I use this functionality on my Marantz receiver regularly and it works great with both local tracks and Apple Music.

2018 – The year we stopped believing that our speakers could outlast our changing taste in music.

Interesting that Netflix doesn’t have problems with old equipment, and what Netflix is doing is more complicated than Spotify.

I still use my original iPad as a Netflix player, I should see if Netflix still works on my Wii…

This kind of thing is why I have a hard time investing in "smart" devices or anything IOT. Phone manufacturers can’t even be bothered to update phones for longer than a year so they sure as hell aren’t going to support every single gadget that they made for 10+ years. It’s essentially planned obsolescence.

If I could buy a nice high end dumb TV to replace my android "smart" TV I would do so. The "smart" part runs like a budget phone from 2012 and is easily bested by everything hooked up to it. The "smartness" adds little to no value while slowing down all the "dumb" functions that were lightning fast on HDTVs from the mid 00s.

You can’t actually be serious when you say "lightning fast TV’s from the mid 00s" They weren’t lightning fast to be exact but I do agree with the notion I hate smart TVs and just want barebone TV software with an option to get a smart version or update at a later date.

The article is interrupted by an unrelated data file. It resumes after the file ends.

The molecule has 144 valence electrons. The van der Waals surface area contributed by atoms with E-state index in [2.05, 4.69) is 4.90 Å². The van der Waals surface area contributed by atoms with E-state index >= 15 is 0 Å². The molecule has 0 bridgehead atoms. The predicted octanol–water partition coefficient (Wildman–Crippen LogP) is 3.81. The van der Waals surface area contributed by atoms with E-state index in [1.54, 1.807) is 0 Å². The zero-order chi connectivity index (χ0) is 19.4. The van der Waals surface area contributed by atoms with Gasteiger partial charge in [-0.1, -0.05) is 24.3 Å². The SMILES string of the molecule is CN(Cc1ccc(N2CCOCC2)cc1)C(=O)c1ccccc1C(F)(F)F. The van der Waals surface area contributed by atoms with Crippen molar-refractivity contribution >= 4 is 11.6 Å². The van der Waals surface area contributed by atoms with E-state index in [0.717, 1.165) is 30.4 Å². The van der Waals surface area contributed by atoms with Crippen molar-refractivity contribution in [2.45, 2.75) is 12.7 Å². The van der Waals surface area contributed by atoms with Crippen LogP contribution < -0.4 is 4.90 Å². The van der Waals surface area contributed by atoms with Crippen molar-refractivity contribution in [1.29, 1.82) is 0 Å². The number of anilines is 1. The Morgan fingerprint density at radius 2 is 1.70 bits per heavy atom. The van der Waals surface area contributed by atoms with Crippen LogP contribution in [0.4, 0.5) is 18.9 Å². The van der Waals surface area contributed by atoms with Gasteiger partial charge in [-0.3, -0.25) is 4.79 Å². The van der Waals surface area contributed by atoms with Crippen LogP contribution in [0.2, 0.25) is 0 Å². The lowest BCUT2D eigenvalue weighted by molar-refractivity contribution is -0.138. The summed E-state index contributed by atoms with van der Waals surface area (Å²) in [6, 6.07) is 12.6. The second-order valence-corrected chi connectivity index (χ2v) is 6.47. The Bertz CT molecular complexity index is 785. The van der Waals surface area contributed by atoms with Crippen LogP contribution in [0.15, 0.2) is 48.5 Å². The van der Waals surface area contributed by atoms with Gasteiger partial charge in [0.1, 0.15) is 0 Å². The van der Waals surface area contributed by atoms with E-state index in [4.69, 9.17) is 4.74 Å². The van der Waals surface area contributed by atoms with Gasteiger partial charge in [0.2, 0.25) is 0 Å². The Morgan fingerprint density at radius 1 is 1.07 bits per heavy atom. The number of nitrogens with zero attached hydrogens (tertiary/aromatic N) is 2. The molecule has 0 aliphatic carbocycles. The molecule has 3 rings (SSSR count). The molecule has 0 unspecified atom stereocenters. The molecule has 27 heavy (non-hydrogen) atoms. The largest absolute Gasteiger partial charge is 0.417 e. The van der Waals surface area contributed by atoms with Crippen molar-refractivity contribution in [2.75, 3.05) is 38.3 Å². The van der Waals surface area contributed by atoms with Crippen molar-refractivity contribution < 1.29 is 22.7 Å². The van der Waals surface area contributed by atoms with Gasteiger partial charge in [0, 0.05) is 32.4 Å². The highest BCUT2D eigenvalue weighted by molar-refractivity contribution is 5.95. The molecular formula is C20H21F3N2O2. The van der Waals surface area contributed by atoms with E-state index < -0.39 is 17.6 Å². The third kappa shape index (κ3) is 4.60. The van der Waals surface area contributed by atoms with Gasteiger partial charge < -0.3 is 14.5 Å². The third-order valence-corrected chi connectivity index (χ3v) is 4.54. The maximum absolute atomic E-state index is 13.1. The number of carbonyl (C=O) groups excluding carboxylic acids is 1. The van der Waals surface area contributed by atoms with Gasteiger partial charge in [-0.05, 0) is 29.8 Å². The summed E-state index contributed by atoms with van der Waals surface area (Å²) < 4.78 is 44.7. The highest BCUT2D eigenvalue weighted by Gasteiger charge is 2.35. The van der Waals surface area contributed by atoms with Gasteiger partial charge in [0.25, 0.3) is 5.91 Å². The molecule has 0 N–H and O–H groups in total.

1. This is an issue for the equipment maker. They need to update their stuff.
2. This is always a risk with this stuff, and platforms like Chromecast Audio are far more likely to get updated as time goes on.

I had Spotify at first then switched when Apple Music came out. I had iTunes match at first because Spotify never had music I wanted to listen to.

Apple Music for me

Good thing Amazon and Google still allow you to purchase music. There’s a lot of music that isn’t available on any streaming service, but it can still be purchased from other sites.

This really has nothing to do with the article and everything to do with streaming services vs owning your music.

Sure, but Amazon also recently stopped letting users upload tracks that it doesn’t sell for easy listening when mobile. I’m really hoping that Google doesn’t follow the same path.

I doubt Google will do the same thing. They’re all about the cloud and letting users do what they want with it.

I just hope Google Photos doesn’t go away because I have hundreds of photos on there.

Spotify has yet to make a profit, so how are they still in business? They aren’t a mega conglomerate like Apple, Amazon, or Google, they have no other products to fall back on if their streaming business collapses.

I bet a larger company will buy them out eventually.